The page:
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Old 08-10-2006, 10:26 PM   #1
Simon Bland Simon Bland is offline
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Easel insanity - build your own




I'm about to start a large painting and realized that the studio easels I had couldn't give me enough stability to handle the painting.

I was rather put off at the idea of shelling out big bucks for a professional easel so I decided to build my own.

I had some cherry wood lying around in the garage which I was itching to get used up - just enough to make the easel. It had been a gift from an old neighbour who moved away and didn't want to take it with him.

The finished easel is 48" wide and just less than7' tall at the lowest setting. The tray is counterbalanced with 17.5lbs and after a bit of fiddling operates smoothly. Needless to say it's very stable !

The easel cost $30 to build - the price of the fittings - and one enormous splinter in my thumb. It took one weekend to make.

I'm posting this as encouragement to any amateur woodworkers or anyone whose other half has a garage-full of tools. Nothing beats being able to paint on an easel you've had made to fit your own needs.

Simon
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Old 08-11-2006, 08:27 AM   #2
Jeff Fuchs Jeff Fuchs is offline
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That's a fine looking easel. I've been planning a similar one for myself with a pile of walnut I've been hanging on to for a while.

I see you have some extra eye bolts. Are you experimenting with different pulley configurations?
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Old 08-11-2006, 11:30 AM   #3
Simon Bland Simon Bland is offline
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Jeff,

You have a good eye ! I originally rigged it with an extra set of pulleys in the center to eliminate or at least reduce the degree of the "V" but I found them to be unnecessary in practice.

Simon
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Old 08-11-2006, 01:27 PM   #4
Garth Herrick Garth Herrick is offline
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That's fabulous, Simon!

Is your's like the Hughes/Sorg easels, in that you can freely slide it up and down? Also, is there a securing clamp at the top to hold a canvas support in place when you position your easel at a more vertical angle?

As another fellow occasional custom easel builder, I am very impressed! (I built a colossal easel once that now serves as a computer desk, using scrap lumber from Home Depot, and heavy duty hardware. 24 years ago I could not afford a French Easel, so I made a variant of my own, I still use, costing $80.00 in mahogany and brass.)

Garth
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Old 08-11-2006, 03:17 PM   #5
Allan Rahbek Allan Rahbek is offline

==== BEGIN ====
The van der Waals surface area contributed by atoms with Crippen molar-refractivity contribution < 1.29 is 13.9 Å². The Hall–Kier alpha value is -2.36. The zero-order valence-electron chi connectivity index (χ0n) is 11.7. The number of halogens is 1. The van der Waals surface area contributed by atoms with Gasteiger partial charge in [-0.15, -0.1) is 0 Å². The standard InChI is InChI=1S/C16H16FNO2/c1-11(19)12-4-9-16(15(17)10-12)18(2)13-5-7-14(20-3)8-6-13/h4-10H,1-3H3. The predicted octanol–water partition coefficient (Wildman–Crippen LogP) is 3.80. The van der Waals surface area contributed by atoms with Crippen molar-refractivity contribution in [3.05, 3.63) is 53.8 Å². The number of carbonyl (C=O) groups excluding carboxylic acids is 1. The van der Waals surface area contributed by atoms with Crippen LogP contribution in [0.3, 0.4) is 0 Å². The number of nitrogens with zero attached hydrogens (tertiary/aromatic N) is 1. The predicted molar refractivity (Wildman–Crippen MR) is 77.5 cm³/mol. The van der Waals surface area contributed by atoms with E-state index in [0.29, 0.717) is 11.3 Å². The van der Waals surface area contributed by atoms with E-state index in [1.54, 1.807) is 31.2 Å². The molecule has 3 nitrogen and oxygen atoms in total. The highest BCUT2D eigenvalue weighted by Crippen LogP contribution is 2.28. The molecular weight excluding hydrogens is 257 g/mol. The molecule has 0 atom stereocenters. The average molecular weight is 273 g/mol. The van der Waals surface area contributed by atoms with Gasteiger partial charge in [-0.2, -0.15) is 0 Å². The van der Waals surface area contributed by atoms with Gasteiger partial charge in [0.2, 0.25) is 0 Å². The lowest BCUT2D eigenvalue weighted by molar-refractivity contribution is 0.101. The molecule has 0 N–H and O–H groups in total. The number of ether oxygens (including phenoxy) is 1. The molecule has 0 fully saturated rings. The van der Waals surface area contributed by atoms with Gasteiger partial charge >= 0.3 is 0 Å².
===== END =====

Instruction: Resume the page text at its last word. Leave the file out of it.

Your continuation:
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I'll join the club. This easel was made in Norway in 1971.
The only one that is bought is my dear French Easel that I got for Christmas many ears ago. I guess that I always have been a poor artist, or maybe it is because I like to tinker?
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Old 08-11-2006, 05:07 PM   #6
Simon Bland Simon Bland is offline
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Quote:
Originally Posted by Garth Herrick

Is your's like the Hughes/Sorg easels, in that you can freely slide it up and down? Also, is there a securing clamp at the top to hold a canvas support in place when you position your easel at a more vertical angle?
Garth,

Thanks ! Yes, it slides freely up and down. I did not include a securing clamp because I prefer not to work at a very steep angle (and they get in the way). I think I will see if I can come up with something that secures the picture from behind.

Simon
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Old 08-11-2006, 05:11 PM   #7
Simon Bland Simon Bland is offline
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Allan,

Your easel looks very solid.

I can't believe your studio is so tidy !

Simon
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Old 08-11-2006, 05:37 PM   #8
Allan Rahbek Allan Rahbek is offline
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Quote:
Originally Posted by Simon Bland
Allan,

I can't believe your studio is so tidy !

Simon
Hi Simon,
I have a wife. she taught me how !
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Last edited by Allan Rahbek; 08-11-2006 at 05:46 PM.
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Old 08-11-2006, 06:17 PM   #9
Garth Herrick Garth Herrick is offline
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The "French" Easel

Simon and Allan,

Here's my 1982 model self-built and designed portable field easel of mahogany (not such a great choice of wood, but hey, it still works). While it has some disadvantages, the one advantage it has is the adaptability of up to a 54 inch/ 135 mm canvas size. Most of my clients reckon it is some sort of antique now! Obviously it is well used and minimally maintained. Originally it had a tin liner inside, giving this "portable" easel an empty weight of 18 pounds (one of the disadvantages). It's still one of a kind.

Garth
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Old 08-11-2006, 07:07 PM   #10
Allan Rahbek Allan Rahbek is offline
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Hi Garth,
It's quite a furniture with those tenons and the very decorative brass work. Is the finishing date July, four 1982 ?
I have made a working board for watercolor, very lightweight, to fasten on a photo tripod. I will take a photo and post it tomorrow.
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